The effects of calcitonin gene-related peptide (CGRP) in the body include:
- Blood vessels:
- Pain perception:
- CGRP mediates pain perception and has been proposed to contribute to pain transmission and inflammation.
- CGRP modulates the immune system and binds to certain receptors on the immune cells, thereby reducing their action.
- Action on the bone:
- CGRP helps in bone formation and restoration. Studies have reported that it may play important role in bone growth and metabolism.
- Action on the gastrointestinal system:
- CGRP increases gastrointestinal motility by aiding in peristalsis.
- Biological effects of CGRP on the gastrointestinal system include an increase in the intestinal blood flow and relaxation of the smooth muscles in the gut.
What is CGRP?
Calcitonin gene-related peptide (CGRP) is a neuropeptide, which is a type of protein that acts as a signaling molecule in the brain.
CGRP is a chemical messenger made up of small chains of amino acids that are synthesized and released by neurons or nerve fibers. The function of the neurons is to convey messages or commands from the brain to the various tissues of the body.
How is CGRP produced in our body?
Calcitonin gene-related peptide (CGRP) is produced from the cell body of the nerve cells or neurons.
When the nerves are activated, CGRP and other neuropeptides are released that promote the release of inflammatory mediators, leading to pain, swelling, and other signs of inflammation.
CRPG levels increase in conditions such as:
What is the role of CGRP in migraines?
Calcitonin gene-related peptide (CGRP) levels increase during acute migraines. Triptans, which are normally used during migraine attacks, primarily reduce the CGRP level. This decrease corresponds with migraine relief.
Treatment with a CGRP receptor antagonist relieves migraines through the following possible mechanisms:
- Blocking neurogenic inflammation: Binding of CGRP receptor antagonists to CGRP receptors located on the mast cells (types of cells involved in inflammation) inhibits inflammation caused by the trigeminal nerve release of CGRP onto the mast cells within the meninges (membrane layers covering the brain).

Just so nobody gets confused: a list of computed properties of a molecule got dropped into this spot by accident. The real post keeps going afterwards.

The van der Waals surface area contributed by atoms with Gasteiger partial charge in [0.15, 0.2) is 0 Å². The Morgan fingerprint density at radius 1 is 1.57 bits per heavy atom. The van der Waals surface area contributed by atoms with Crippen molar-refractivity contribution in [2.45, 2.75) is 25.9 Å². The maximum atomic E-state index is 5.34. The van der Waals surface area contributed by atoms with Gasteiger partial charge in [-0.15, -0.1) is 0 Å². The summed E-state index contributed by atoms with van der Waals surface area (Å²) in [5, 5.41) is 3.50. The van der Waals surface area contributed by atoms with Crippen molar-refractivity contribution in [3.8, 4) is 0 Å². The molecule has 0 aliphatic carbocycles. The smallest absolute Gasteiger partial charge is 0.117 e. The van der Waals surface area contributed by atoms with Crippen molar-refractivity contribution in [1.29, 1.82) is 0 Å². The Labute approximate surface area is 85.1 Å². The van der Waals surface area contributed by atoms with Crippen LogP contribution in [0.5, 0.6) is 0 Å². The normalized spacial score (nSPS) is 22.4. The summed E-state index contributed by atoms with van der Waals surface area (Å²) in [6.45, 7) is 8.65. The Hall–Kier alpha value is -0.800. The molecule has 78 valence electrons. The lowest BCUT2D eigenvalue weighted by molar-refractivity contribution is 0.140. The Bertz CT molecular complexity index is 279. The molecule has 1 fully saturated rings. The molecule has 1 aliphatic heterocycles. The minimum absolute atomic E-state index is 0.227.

- Decreasing artery dilation: By blocking CGRP receptors located in the smooth muscle cells within vessel walls, CGRP receptor antagonists inhibit the pathologic dilation of intracranial arteries.
- Inhibiting pain transmission: The binding of CGRP receptor antagonists to CGRP receptors suppresses the transmission of pain by inhibiting the central relay of pain signals from the trigeminal nerve to pain centers in the brain.
What are CGRP antagonists?
When released in excess, calcitonin gene-related peptide (CGRP) causes intense inflammation in coverings of the brain (meninges). The mechanism of action of CGRP antagonists is by blocking CGRP receptors of the nerve cells, which trigger intense pain and activate the CGRP cascade. CGRP antagonists bind to CGRP receptors and do not allow the binding of CGRP to its receptor.
Some CGRP antagonists include:
- Anti-CGRP monoclonal antibodies: These drugs bind to CGRP receptors or CGRP itself, and include:
- Gepants: These drugs are small molecules that bind to and block the CGRP receptor, without causing any vasoconstrictive effect, and include:
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